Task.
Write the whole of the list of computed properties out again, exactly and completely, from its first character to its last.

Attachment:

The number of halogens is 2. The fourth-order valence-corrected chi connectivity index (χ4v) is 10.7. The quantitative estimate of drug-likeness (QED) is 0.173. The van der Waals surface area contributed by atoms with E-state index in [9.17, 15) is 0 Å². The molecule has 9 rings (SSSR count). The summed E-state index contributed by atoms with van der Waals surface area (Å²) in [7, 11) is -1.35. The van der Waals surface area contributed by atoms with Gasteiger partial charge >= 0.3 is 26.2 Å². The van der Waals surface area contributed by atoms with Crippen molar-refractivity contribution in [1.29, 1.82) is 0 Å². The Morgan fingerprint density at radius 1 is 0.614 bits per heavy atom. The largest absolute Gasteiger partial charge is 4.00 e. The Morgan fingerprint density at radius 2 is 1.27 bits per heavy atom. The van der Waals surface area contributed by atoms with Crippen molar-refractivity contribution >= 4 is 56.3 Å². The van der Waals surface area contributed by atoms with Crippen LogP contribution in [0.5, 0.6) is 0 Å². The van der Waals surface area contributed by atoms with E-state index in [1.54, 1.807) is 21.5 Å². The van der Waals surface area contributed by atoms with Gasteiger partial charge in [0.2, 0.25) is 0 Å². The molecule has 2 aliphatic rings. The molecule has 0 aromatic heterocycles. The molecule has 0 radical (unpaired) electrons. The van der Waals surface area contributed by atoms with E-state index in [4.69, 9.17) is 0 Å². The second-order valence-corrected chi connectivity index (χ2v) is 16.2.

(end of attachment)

The number of halogens is 2. The fourth-order valence-corrected chi connectivity index (χ4v) is 10.7. The quantitative estimate of drug-likeness (QED) is 0.173. The van der Waals surface area contributed by atoms with E-state index in [9.17, 15) is 0 Å². The molecule has 9 rings (SSSR count). The summed E-state index contributed by atoms with van der Waals surface area (Å²) in [7, 11) is -1.35. The van der Waals surface area contributed by atoms with Gasteiger partial charge >= 0.3 is 26.2 Å². The van der Waals surface area contributed by atoms with Crippen molar-refractivity contribution in [1.29, 1.82) is 0 Å². The Morgan fingerprint density at radius 1 is 0.614 bits per heavy atom. The largest absolute Gasteiger partial charge is 4.00 e. The Morgan fingerprint density at radius 2 is 1.27 bits per heavy atom. The van der Waals surface area contributed by atoms with Crippen molar-refractivity contribution >= 4 is 56.3 Å². The van der Waals surface area contributed by atoms with Crippen LogP contribution in [0.5, 0.6) is 0 Å². The van der Waals surface area contributed by atoms with E-state index in [1.54, 1.807) is 21.5 Å². The van der Waals surface area contributed by atoms with Gasteiger partial charge in [0.2, 0.25) is 0 Å². The molecule has 2 aliphatic rings. The molecule has 0 aromatic heterocycles. The molecule has 0 radical (unpaired) electrons. The van der Waals surface area contributed by atoms with E-state index in [4.69, 9.17) is 0 Å². The second-order valence-corrected chi connectivity index (χ2v) is 16.2.